If you’ve never seen an estate planner…
Or if your estate plan hasn’t been revised within the last three years…
Then your plan is likely to have at least one of these classic mistakes.
Today let’s go through these estate planning mistakes, one by one…
1. Relying only on a will.
A written will is an essential part of every estate plan, but it isn’t enough.
A complete estate plan includes key documents that might be needed before your passing, such as a power of attorney and advanced medical directive.
These documents name one or more people to make decisions regarding your assets or medical care when you can’t do so.
Without these documents, many actions are taken only after a court appoints someone to act for you, and it could be someone you wouldn’t have selected.
Or doctors take the actions they deem best, even if it’s not what you would have decided.
A will also doesn’t cover the assets that have ownership transferred by operation of law outside of the will and the probate process.
These assets include annuities, life insurance, retirement accounts (such as 401(k)s and IRAs), jointly-owned property and more.
The beneficiary designations of these assets decide who inherits them, often without reference to your will.
Trusts are more important to many estate plans than they were a couple of decades ago and often now are more important than the will.
You might want one or more trusts supplementing your will.
2. Expecting too much from a power of attorney.
The power of attorney (POA) is an essential estate planning document, but many people don’t know its limits.
Ideally, the agent named in your POA smoothly takes over and seamlessly manages your affairs when you can’t and continues doing so, either until you again are able to take over or pass away.
Often, however, things don’t work that way. It can take time and some effort to convince a financial institution to accept a Power of Attorney and the designated agent.
Many institutions want a copy of the Power of Attorney in their files well before the agent takes authority, so lawyers or other staffers can review it.
Others only accept Power of Attorneys executed recently, say in the last six or 12 months.
Some institutions insist that you execute their POA forms or have specific language in the POA, and others require you to re-affirm a POA periodically if it hasn’t been used.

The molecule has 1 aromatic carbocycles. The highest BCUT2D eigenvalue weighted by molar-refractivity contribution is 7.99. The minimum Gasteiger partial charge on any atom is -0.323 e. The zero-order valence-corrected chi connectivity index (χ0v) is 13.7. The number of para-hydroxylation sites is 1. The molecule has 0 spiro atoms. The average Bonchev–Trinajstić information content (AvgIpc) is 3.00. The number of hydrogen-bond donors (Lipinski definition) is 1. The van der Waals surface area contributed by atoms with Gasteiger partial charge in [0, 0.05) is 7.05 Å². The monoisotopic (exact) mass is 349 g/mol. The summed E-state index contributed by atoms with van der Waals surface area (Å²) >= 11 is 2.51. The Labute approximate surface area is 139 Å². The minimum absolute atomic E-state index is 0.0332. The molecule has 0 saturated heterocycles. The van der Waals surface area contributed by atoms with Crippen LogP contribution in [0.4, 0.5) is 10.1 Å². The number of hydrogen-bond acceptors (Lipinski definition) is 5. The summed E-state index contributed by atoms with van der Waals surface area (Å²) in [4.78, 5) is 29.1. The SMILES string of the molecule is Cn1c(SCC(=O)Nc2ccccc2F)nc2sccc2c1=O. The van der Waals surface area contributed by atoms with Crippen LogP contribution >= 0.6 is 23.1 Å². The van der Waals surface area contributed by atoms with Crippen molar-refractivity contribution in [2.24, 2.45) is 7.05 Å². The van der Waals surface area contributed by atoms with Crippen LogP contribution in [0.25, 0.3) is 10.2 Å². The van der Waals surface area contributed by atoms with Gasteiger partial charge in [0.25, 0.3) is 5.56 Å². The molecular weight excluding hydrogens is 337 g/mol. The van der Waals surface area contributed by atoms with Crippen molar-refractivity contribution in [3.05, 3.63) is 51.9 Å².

You shouldn’t think all your work is done and the problems are solved when you leave the lawyer’s office with a POA.
There could be more work needed to ensure your affairs will be handled properly, and you should do it soon.
3. Not avoiding probate.
When an asset passes to others through a will, it must go through the probate process. Probate can be both time-consuming and expensive.
The details vary from state to state and even among localities in a state.
Many states in recent decades enacted less expensive and more streamlined probate, at least for estates of lesser value. But in other states, the delays and costs of the old probate process remain.
In addition to being expensive, probate can be disruptive to the management of your assets and leave beneficiaries uncertain when their inheritances will be received and how much they’ll receive.
When you own assets in more than one state, your estate might have probate procedures in each of the states.
Probate also is a public process. Anyone can go through the probate court records to determine how much your probate estate was worth and how you divided it.
Discuss the local probate process with your estate planner so you’ll know the potential cost and time delay involved.
Also, consider your privacy preferences. Then, determine how much of your estate you want to avoid probate.
Some assets avoid probate by operation of law, as discussed above. Others can avoid probate by transferring them to a trust, such as a revocable living trust.
The living trust is perhaps the most common way to avoid probate, and we’ll discuss it in more detail in next week’s issue, along with 4 more classic estate planning mistakes.